One company tested the effect of a large-diameter HVLS fan on drying times in neighboring bays. Boyd Metals, a full-line steel service center with facilities in four southern states, had frequent condensation problems because of trucks delivering materials from colder climates to their facilities down South. The moisture was a hazard that was costing them money, because of rusted tubing. So at its Fort Smith, Arkansas, facility, Boyd installed an HVLS fan in one of two adjacent bays. In the bay with a fan, the drying time was four hours. The one without took a day and a half to dry.
Steve Kindle, their corporate operations manager at the time, was impressed. “The fans move enough air that they dry up the floor and the product noticeably faster,” he said. And during the hot summer months when temperatures can climb above 100°, the workers really appreciate them, said Kindle.

Large-diameter HVLS fans offer numerous benefits and come at a variety of price points. But for many workplaces they may not be the ideal solution. As one Houston non-profit found out, well-designed and constructed mobile floor fans can also make a big difference.

The Houston Food Bank’s warehouse in Houston, Texas, has to deal with the intense heat and humidity of the Gulf Coast. But its problems were compounded by the fact that it has a dry dock that is located next to a cold dock. According to Director Scott Fortin, a door between the two is heavily used, and as the forklifts go back and forth through the door, it’s like opening a refrigerator hundreds of times a day, according to Fortin. “That cold air comes out and into the dry warehouse. So you have cold air, between 40° and 50°F, hitting non-conditioned air, on top of the humidity, and it just makes for a perfect storm” of condensation, Fortin said.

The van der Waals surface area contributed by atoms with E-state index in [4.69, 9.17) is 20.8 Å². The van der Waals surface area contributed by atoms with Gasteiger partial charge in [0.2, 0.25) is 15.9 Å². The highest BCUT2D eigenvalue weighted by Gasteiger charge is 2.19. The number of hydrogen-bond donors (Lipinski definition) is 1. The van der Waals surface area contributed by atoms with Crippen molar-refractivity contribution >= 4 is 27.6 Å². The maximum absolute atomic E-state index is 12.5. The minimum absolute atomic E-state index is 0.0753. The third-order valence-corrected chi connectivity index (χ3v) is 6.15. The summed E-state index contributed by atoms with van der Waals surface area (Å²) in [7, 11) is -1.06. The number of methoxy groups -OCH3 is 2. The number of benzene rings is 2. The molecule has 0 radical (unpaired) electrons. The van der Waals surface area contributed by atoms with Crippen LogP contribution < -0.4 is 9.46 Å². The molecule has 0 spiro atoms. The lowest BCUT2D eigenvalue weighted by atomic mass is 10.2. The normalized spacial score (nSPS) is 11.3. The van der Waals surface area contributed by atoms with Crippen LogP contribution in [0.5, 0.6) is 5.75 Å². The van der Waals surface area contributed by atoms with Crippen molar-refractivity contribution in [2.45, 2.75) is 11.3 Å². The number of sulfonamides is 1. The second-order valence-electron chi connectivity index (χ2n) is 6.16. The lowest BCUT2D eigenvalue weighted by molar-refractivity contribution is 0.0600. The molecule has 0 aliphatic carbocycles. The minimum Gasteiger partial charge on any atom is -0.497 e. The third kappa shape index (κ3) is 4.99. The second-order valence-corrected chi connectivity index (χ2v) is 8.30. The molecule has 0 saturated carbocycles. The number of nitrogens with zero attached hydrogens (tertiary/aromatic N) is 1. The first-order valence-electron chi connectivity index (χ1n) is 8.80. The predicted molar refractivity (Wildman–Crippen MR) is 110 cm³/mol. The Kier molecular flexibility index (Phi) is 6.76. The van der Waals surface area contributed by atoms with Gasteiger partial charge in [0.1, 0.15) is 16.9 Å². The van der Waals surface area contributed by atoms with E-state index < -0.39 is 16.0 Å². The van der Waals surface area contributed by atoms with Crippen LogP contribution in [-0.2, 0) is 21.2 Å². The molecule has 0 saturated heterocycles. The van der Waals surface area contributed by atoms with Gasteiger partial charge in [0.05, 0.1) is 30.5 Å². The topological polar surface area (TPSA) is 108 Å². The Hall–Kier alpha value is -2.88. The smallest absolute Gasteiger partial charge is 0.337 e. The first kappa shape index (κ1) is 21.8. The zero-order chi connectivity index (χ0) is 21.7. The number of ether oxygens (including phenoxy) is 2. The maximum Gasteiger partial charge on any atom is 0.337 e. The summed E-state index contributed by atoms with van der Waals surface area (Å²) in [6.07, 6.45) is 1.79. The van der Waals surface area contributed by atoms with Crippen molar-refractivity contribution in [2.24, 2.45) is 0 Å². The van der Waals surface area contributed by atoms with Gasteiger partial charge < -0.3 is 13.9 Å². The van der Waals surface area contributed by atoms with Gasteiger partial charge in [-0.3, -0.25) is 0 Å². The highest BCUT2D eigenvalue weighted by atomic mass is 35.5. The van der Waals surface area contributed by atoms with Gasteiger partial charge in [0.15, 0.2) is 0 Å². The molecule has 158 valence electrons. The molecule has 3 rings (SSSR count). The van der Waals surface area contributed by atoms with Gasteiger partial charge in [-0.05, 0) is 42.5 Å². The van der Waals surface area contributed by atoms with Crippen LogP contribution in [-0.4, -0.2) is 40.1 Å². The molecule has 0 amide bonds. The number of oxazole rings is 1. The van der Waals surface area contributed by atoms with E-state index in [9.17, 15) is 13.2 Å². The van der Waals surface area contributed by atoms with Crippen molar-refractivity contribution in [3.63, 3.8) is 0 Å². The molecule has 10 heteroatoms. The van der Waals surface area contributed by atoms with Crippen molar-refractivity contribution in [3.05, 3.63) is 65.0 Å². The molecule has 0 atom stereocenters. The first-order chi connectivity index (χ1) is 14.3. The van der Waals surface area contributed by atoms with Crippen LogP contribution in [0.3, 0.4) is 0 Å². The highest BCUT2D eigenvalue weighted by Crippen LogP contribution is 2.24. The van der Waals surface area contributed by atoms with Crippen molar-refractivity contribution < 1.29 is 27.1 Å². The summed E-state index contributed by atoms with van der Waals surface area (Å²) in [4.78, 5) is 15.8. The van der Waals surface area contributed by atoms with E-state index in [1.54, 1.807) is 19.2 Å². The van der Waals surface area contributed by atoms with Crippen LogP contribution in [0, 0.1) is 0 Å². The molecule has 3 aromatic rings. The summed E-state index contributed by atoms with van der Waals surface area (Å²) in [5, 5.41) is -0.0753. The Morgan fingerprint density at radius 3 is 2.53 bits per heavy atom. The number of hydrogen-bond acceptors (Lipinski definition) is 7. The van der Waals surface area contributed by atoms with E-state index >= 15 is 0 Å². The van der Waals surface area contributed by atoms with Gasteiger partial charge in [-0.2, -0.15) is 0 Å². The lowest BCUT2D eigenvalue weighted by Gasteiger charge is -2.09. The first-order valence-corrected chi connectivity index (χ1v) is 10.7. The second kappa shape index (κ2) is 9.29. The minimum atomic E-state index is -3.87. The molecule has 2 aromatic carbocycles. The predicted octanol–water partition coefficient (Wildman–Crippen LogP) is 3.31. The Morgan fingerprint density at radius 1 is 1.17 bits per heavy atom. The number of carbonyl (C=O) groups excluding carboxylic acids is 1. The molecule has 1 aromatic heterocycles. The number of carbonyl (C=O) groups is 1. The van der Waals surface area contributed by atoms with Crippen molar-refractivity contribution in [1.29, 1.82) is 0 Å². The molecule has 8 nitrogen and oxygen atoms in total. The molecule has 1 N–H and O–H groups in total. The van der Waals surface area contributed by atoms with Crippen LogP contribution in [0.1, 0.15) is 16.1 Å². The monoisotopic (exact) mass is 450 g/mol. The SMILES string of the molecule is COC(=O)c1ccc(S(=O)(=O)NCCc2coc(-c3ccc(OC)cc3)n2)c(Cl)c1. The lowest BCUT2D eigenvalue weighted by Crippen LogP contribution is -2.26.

After applying for a grant from fan manufacturer Big Ass Fans, the Food Bank received several sturdy floor fans. “The air movement from the fans keeps the floor dry, and makes it a safe work environment for our staff and volunteers — and for forklift operators, too,” Fortin said.

Preventing condensation before it starts

Overhead and mobile fans like those used at O’Neal, Boyd Metals and the Houston Food Bank provide the airflow needed to dry condensation. But now technology makes it possible to prevent it from forming in the first place. Systems are available that use temperature and humidity sensors to predict the dew point; they then automatically engage fans, vents and heaters to hold the surface temperature to within 5°F of the air temperature.

Preventing condensation means less lost product, fewer shutdowns, and most importantly, safer employees. It can also raise property values.

A 500-sq-ft distribution facility in McDonough, Georgia, sat vacant for five years in part because of a serious condensation problem that created slick, dangerous conditions. Additionally, the sweat that formed mixed with dirt and mineral deposits, creating an unsightly grime that made the building un-leasable.

Building owner KTR Capital Partners and real estate firm NAI Brannen/Goddard LLC brought the building back to life by installing 21 massive overhead fans and a special controller that predicts condensation events by measuring the outdoor temperature and humidity, the indoor temperature and humidity, and the temperature of the concrete floor. When whether conditions threaten condensation, the fans kick on, quickly blowing rising warm air across the concrete slab and raising the surface temperature above the dew point. The previously unusable building was leased to Home Depot.

Clearly, Big Ass Fans and Yellow Jacket and unique controls offer numerous benefits in the workplace, by eliminating potential hazards and improving worker comfort and safety year-round. When shopping for industrial fans and control systems, be sure to look for a company with a proven track record in delivering the highest quality products, service and guarantees in order to prevent another frequent workplace hazard: maintenance headaches down the line.